Miaz Brothers - Young Man 6, 130x99cm
Miaz BrothersYoung Man 6, 130x99cm

Miaz Brothers - Young Man 2, 163x130cm
Miaz BrothersYoung Man 2, 163x130cm

Miaz Brothers - Old Master 16, 2014, 130x100cm, Acrylic on canvas
Miaz BrothersOld Master 16, 130x100cm

Miaz Brothers - Old master #31, 2014, 162x130cm
Miaz BrothersOld Master 31, 162x130cm

Miaz Brothers - Old master #30, 2014, 162x130cm
Miaz BrothersOld Master 30, 162x130cm

Miaz Brothers - Old master #19, 2014, 162 x 130 cm
Miaz BrothersOld Master 19, 2013, 162x130cm

Miaz Brothers - Old Man 4, 162x130cm
Miaz BrothersOld Man 4, 162x130cm

Miaz Brothers - Lady F, 2014, 162x130cm
Miaz BrothersLady F, 2014, 162x130cm


Posted in Blog | Tagged , , , | Leave a comment
Imran Qureshi’s gruesome-looking installation is much more harmless than you think

Imran Qureshi’s gruesome-looking installation is much more harmless than you think

Imran Qureshi – And They Still Seek the Traces of Blood, 2013 - Salsali Private Museum, Dubai, UAE, 2014

Imran Qureshi – And They Still Seek the Traces of Blood, 2013 - Salsali Private Museum, Dubai, UAE, 2014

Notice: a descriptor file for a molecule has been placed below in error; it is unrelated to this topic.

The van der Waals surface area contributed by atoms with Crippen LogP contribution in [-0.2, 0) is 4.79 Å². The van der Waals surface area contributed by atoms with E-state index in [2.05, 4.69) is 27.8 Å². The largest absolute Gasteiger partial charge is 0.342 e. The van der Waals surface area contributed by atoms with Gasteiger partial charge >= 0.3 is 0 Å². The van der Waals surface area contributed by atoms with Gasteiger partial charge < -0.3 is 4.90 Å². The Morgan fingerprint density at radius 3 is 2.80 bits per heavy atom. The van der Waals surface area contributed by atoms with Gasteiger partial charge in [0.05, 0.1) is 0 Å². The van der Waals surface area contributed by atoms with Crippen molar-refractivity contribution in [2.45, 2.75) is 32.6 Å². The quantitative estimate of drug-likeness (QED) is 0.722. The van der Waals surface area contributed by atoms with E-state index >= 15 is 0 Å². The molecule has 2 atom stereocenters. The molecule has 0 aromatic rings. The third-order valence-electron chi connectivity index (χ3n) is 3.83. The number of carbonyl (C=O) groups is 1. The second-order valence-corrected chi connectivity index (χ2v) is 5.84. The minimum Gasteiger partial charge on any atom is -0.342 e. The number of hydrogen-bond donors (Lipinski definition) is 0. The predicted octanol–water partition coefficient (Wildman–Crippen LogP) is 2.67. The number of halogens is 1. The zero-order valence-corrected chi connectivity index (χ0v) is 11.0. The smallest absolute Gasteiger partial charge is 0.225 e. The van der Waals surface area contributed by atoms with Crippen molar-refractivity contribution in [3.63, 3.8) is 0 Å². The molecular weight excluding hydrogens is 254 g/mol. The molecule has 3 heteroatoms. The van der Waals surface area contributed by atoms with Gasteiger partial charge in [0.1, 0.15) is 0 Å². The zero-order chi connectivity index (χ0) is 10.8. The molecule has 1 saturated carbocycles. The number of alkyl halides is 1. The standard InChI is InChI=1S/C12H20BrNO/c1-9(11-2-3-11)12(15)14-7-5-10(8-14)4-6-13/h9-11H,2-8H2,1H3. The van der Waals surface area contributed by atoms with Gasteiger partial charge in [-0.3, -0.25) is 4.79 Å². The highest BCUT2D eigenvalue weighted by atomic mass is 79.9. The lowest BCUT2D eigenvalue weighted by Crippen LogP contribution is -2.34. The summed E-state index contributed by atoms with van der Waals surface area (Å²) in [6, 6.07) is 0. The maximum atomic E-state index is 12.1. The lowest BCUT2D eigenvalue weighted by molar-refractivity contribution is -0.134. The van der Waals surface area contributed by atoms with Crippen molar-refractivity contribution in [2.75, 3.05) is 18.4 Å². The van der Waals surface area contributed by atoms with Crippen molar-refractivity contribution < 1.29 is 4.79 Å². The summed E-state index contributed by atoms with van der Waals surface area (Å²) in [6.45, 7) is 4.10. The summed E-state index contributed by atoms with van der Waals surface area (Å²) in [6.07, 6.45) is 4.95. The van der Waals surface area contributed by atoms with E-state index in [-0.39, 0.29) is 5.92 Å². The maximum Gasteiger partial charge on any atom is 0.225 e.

Imran QureshiAnd They Still Seek the Traces of Blood, 2013, At Salsali Private Museum, Dubai, UAE, 2014
Photo: Salsali Private Museum

Imran Qureshi’s “And they still seek the traces of blood” (2013) has become renowned for its ability to invoke emotional responses from viewers as this intrinsic work is printed on thousands of crumpled sheets of paper and gathered to form a precipitous heap. The title of his work, “nd they still seek the traces of blood quotes a poem by Faiz Ahmed Faiz with reference to individuals who have been killed and buried without their lives honoured nor the events surrounding their deaths investigated.

Read more


Posted in Blog | Tagged , , , , , , , , | Leave a comment

Support Public Delivery

We are a non-profit dedicated to changing the status quo of the art world. We work with recognized artists, art spaces and organizations, but also visit remote places and work with communities who are often overlooked, trying to establish balance within the global conversation about creativity. Public Delivery brings you unique and fresh content, and often thought-provoking ideas, free to all.

But we can’t do it without you.

Come join us

Want inspiration in your inbox?

Public Delivery